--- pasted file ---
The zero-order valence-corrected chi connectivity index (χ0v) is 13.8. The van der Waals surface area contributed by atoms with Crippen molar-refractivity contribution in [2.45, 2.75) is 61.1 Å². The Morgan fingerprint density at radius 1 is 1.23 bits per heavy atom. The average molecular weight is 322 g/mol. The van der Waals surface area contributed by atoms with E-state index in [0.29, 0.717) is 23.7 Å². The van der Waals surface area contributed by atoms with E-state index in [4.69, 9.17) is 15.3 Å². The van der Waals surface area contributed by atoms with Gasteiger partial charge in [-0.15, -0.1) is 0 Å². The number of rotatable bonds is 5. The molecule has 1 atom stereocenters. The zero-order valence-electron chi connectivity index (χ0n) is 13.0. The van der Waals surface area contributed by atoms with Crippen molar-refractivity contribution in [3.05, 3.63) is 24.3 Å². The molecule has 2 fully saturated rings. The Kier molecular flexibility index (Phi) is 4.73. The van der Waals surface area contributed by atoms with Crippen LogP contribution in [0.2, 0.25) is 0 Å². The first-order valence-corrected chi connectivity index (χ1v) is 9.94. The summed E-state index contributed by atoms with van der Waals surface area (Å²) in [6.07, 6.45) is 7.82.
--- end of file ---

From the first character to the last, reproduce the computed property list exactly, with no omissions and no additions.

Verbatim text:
The zero-order valence-corrected chi connectivity index (χ0v) is 13.8. The van der Waals surface area contributed by atoms with Crippen molar-refractivity contribution in [2.45, 2.75) is 61.1 Å². The Morgan fingerprint density at radius 1 is 1.23 bits per heavy atom. The average molecular weight is 322 g/mol. The van der Waals surface area contributed by atoms with E-state index in [0.29, 0.717) is 23.7 Å². The van der Waals surface area contributed by atoms with E-state index in [4.69, 9.17) is 15.3 Å². The van der Waals surface area contributed by atoms with Gasteiger partial charge in [-0.15, -0.1) is 0 Å². The number of rotatable bonds is 5. The molecule has 1 atom stereocenters. The zero-order valence-electron chi connectivity index (χ0n) is 13.0. The van der Waals surface area contributed by atoms with Crippen molar-refractivity contribution in [3.05, 3.63) is 24.3 Å². The molecule has 2 fully saturated rings. The Kier molecular flexibility index (Phi) is 4.73. The van der Waals surface area contributed by atoms with Crippen LogP contribution in [0.2, 0.25) is 0 Å². The first-order valence-corrected chi connectivity index (χ1v) is 9.94. The summed E-state index contributed by atoms with van der Waals surface area (Å²) in [6.07, 6.45) is 7.82.